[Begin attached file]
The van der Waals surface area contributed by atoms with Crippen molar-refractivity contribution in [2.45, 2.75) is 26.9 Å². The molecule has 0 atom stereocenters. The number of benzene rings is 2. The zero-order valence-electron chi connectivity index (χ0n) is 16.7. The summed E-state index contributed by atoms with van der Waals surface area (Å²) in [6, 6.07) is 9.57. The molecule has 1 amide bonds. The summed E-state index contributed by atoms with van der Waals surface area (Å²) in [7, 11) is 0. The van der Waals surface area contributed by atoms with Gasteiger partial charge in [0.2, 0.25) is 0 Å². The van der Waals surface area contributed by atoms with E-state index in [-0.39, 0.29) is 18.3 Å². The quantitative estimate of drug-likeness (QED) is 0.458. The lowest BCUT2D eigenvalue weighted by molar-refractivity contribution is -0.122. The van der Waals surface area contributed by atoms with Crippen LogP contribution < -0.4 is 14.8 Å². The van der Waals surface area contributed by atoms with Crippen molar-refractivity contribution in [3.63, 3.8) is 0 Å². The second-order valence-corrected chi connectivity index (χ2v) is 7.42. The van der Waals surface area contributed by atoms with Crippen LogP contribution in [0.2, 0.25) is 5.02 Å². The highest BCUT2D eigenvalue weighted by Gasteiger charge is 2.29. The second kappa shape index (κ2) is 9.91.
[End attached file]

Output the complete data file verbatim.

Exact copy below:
The van der Waals surface area contributed by atoms with Crippen molar-refractivity contribution in [2.45, 2.75) is 26.9 Å². The molecule has 0 atom stereocenters. The number of benzene rings is 2. The zero-order valence-electron chi connectivity index (χ0n) is 16.7. The summed E-state index contributed by atoms with van der Waals surface area (Å²) in [6, 6.07) is 9.57. The molecule has 1 amide bonds. The summed E-state index contributed by atoms with van der Waals surface area (Å²) in [7, 11) is 0. The van der Waals surface area contributed by atoms with Gasteiger partial charge in [0.2, 0.25) is 0 Å². The van der Waals surface area contributed by atoms with E-state index in [-0.39, 0.29) is 18.3 Å². The quantitative estimate of drug-likeness (QED) is 0.458. The lowest BCUT2D eigenvalue weighted by molar-refractivity contribution is -0.122. The van der Waals surface area contributed by atoms with Crippen LogP contribution < -0.4 is 14.8 Å². The van der Waals surface area contributed by atoms with Crippen molar-refractivity contribution in [3.63, 3.8) is 0 Å². The second-order valence-corrected chi connectivity index (χ2v) is 7.42. The van der Waals surface area contributed by atoms with Crippen LogP contribution in [0.2, 0.25) is 5.02 Å². The highest BCUT2D eigenvalue weighted by Gasteiger charge is 2.29. The second kappa shape index (κ2) is 9.91.